Buddhism: Overview | 1
3. Central Doctrines
4. Code of Conduct
5. Sacred Books and Symbols
6. Teachers and Leaders
7. Social Structure
8. Temples and Holy Places
10. Dress code
11. Eating and Diet
13. Membership and Tolerance
14. Social Justice
15. Marriage and Family
16. Controversial Issues
17. Cultural Impact
Buddhism | Overview
Buddhism is the world’s oldest missionary religion. Since its beginnings some 2,500 years ago in northern India, it has spread to nearly every region of the world.
There are now more than 350 million Buddhists in the world, most of whom belong to one or the other of the 2 major schools: the Mahayana and the Theravada.
About 98 percent of the world’s Buddhists can be found in Asia, but there are significant Buddhist communities throughout Europe, North America, and Australia. There are Buddhists who are poor rice farmers in Malaysia and who are wealthy business owners in Chicago.
As it has spread, Buddhism has by necessity also changed,
expanding to adapt to many different cultural, linguistic, and geographical settings, incorporating local beliefs and practices, and shifting to accommodate often fluid social and political contexts.
The Buddhist tradition thus displays an incredible variety of beliefs and practices. There is no central Buddhist organization, single authoritative text, or simple set of defining practices.
Buddhism is, to its core, a pluralistic religion.
Despite its incredible diversity, though, there are elements that cut across the many contexts in which Buddhism and Buddhists flourish:
These elements include beliefs and traditions that, although perhaps slightly different depending on their specific settings, could be recognized and practiced by all Buddhists.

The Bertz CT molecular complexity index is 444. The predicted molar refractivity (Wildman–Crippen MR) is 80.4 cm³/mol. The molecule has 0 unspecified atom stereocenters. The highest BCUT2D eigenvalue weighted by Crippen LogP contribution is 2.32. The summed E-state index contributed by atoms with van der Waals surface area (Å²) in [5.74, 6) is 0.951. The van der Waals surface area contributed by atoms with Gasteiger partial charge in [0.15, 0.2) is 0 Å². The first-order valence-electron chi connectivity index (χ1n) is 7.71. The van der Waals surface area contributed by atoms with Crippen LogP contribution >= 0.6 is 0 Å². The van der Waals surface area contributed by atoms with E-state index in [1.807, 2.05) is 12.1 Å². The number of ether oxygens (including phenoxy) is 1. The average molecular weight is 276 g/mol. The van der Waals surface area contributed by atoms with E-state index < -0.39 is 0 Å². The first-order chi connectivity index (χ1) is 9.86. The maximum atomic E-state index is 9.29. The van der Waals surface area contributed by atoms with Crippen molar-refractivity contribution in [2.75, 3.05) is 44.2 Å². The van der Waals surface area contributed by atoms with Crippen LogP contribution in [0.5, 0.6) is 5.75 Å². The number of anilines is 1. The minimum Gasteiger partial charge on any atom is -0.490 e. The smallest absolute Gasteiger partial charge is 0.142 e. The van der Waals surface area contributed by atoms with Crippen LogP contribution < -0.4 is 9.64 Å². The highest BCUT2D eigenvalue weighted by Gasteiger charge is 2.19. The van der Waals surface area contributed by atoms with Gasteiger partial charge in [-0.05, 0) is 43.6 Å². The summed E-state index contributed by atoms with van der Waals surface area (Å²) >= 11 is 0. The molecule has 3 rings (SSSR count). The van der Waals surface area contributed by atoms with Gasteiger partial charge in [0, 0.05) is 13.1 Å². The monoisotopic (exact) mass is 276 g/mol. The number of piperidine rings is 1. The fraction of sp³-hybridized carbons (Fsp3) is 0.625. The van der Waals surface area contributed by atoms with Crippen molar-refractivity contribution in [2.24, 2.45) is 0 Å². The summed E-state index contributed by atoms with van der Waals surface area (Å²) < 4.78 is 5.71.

For instance, all Buddhists recite the simple formula known as the Three Refuges (also known as the Triple Gem):
“I go for refuge to the Buddha,
I go for refuge to the dharma,
I go for refuge to the sangha.”
Buddhists can be heard chanting these lines in Colombo, Bangkok, Beijing, Sidney, Rome, or Los Angeles.
Certain core philosophical tenets and beliefs that cut across the Buddhist world include Karma, Nirvāna, and renunciation.
While attention must be paid to the diverse contexts, beliefs, and practices of Buddhism, the Buddhist tradition as a whole can also be fruitfully examined.
Perhaps the single most significant unifying factor for the world’s diverse Buddhist populations is the figure of the Buddha himself, Siddhārtha Gautama.
Although the various schools of Buddhism have different specific understandings of and attitudes toward the Buddha, each of them, without exception, recognizes, respects, and reveres him.
What makes the Buddha so significant in Buddhism is not simply that he is the founder of the religion but also that he serves as the template for every Buddhist, the model for the life of the individual.
It is not enough to receive and understand his teachings or to worship him;
rather, one must strive to be like the Buddha—to replicate his life.